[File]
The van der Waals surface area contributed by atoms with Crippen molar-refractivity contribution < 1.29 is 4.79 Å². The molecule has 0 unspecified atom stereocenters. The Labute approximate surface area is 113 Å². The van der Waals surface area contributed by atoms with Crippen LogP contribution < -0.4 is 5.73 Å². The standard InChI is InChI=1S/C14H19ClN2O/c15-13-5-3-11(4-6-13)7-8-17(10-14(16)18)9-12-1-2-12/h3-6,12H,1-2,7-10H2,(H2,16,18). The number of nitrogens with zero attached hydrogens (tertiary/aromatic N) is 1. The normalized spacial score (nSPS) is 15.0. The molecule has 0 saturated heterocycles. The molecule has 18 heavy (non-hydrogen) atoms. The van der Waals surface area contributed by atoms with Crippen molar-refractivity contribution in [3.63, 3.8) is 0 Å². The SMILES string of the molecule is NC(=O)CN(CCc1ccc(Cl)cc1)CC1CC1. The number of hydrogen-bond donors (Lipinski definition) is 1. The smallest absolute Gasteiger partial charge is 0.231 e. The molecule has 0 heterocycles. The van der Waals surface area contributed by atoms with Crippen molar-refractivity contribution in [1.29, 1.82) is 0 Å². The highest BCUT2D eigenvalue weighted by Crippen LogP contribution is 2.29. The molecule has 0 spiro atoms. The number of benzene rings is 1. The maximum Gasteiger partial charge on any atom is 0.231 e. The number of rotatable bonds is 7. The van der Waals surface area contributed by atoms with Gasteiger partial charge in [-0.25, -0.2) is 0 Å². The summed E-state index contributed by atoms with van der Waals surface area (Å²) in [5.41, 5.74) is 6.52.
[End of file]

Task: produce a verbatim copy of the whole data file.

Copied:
The van der Waals surface area contributed by atoms with Crippen molar-refractivity contribution < 1.29 is 4.79 Å². The molecule has 0 unspecified atom stereocenters. The Labute approximate surface area is 113 Å². The van der Waals surface area contributed by atoms with Crippen LogP contribution < -0.4 is 5.73 Å². The standard InChI is InChI=1S/C14H19ClN2O/c15-13-5-3-11(4-6-13)7-8-17(10-14(16)18)9-12-1-2-12/h3-6,12H,1-2,7-10H2,(H2,16,18). The number of nitrogens with zero attached hydrogens (tertiary/aromatic N) is 1. The normalized spacial score (nSPS) is 15.0. The molecule has 0 saturated heterocycles. The molecule has 18 heavy (non-hydrogen) atoms. The van der Waals surface area contributed by atoms with Crippen molar-refractivity contribution in [3.63, 3.8) is 0 Å². The SMILES string of the molecule is NC(=O)CN(CCc1ccc(Cl)cc1)CC1CC1. The number of hydrogen-bond donors (Lipinski definition) is 1. The smallest absolute Gasteiger partial charge is 0.231 e. The molecule has 0 heterocycles. The van der Waals surface area contributed by atoms with Crippen molar-refractivity contribution in [1.29, 1.82) is 0 Å². The highest BCUT2D eigenvalue weighted by Crippen LogP contribution is 2.29. The molecule has 0 spiro atoms. The number of benzene rings is 1. The maximum Gasteiger partial charge on any atom is 0.231 e. The number of rotatable bonds is 7. The van der Waals surface area contributed by atoms with Gasteiger partial charge in [-0.25, -0.2) is 0 Å². The summed E-state index contributed by atoms with van der Waals surface area (Å²) in [5.41, 5.74) is 6.52.